Foodborne disease outbreaks of chemical etiology in the United States, 1970-1974.
In the United States between 1970 and 1974 there was an increase each year both in the absolute number of foodborne diseases outbreaks of chemical etiology reported to the Center for Disease Control and in the proportion of these outbreaks in the total reported foodborne disease outbreaks. Nearly half (48.9%) of these foodborne disease outbreaks of chemical origin were caused by toxic fish or shellfish. Of the rest, 16.5% were caused by poisonous mushrooms, 10.9% by heavy metal poisoning, 7.2% by excessive use in food of monosodium glutamate (the etiologic agent of Chinese Restaurant Syndrome) and 16.5% by miscellaneous chemicals. Practices that contributed to the occurrence of these outbreaks included the inadvertent selection for consumption of toxic fish, shellfish, or mushrooms, storage of fish at improper temperatures, storage of acidic liquids in metal containers, and addition of excessive amounts of monosodium glutamate to foods. Commercially-processed foods were responsible for outbreaks of scombroid fish poisoning, shellfish poisoning, and heavy metal poisoning. Because outbreaks of chemical etiology due to contaminated commercial products do occur, prompt recognition and reporting of outbreaks to public health personnel are essential so that epidemiologic investigations can be conducted and effective control measures promptly initiated.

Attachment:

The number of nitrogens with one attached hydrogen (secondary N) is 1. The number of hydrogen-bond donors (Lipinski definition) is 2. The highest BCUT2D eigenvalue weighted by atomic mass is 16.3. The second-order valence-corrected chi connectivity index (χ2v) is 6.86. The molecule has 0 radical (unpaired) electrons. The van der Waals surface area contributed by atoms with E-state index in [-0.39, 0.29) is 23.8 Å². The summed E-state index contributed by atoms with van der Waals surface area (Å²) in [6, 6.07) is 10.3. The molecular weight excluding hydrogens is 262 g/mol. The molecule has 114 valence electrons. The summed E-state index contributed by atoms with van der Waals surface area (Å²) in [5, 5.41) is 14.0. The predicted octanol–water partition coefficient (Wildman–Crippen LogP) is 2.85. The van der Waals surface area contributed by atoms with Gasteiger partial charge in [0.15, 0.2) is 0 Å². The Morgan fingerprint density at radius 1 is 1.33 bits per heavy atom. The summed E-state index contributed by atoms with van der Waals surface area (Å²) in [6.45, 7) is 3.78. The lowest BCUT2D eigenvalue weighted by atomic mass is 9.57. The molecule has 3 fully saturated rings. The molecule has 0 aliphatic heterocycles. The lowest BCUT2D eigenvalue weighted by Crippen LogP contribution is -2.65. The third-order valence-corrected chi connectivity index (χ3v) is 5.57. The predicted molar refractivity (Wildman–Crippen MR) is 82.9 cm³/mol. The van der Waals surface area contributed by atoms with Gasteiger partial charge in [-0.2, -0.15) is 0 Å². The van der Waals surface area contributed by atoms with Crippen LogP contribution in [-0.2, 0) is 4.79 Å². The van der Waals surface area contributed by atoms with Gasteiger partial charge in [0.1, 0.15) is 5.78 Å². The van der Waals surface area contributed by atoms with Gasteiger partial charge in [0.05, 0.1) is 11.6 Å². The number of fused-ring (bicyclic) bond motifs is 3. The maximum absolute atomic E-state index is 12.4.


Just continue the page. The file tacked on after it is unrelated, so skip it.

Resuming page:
Hughes, JM; Horwitz, MA; Merson, MH; Barker, WH; Gangarosa, EJ
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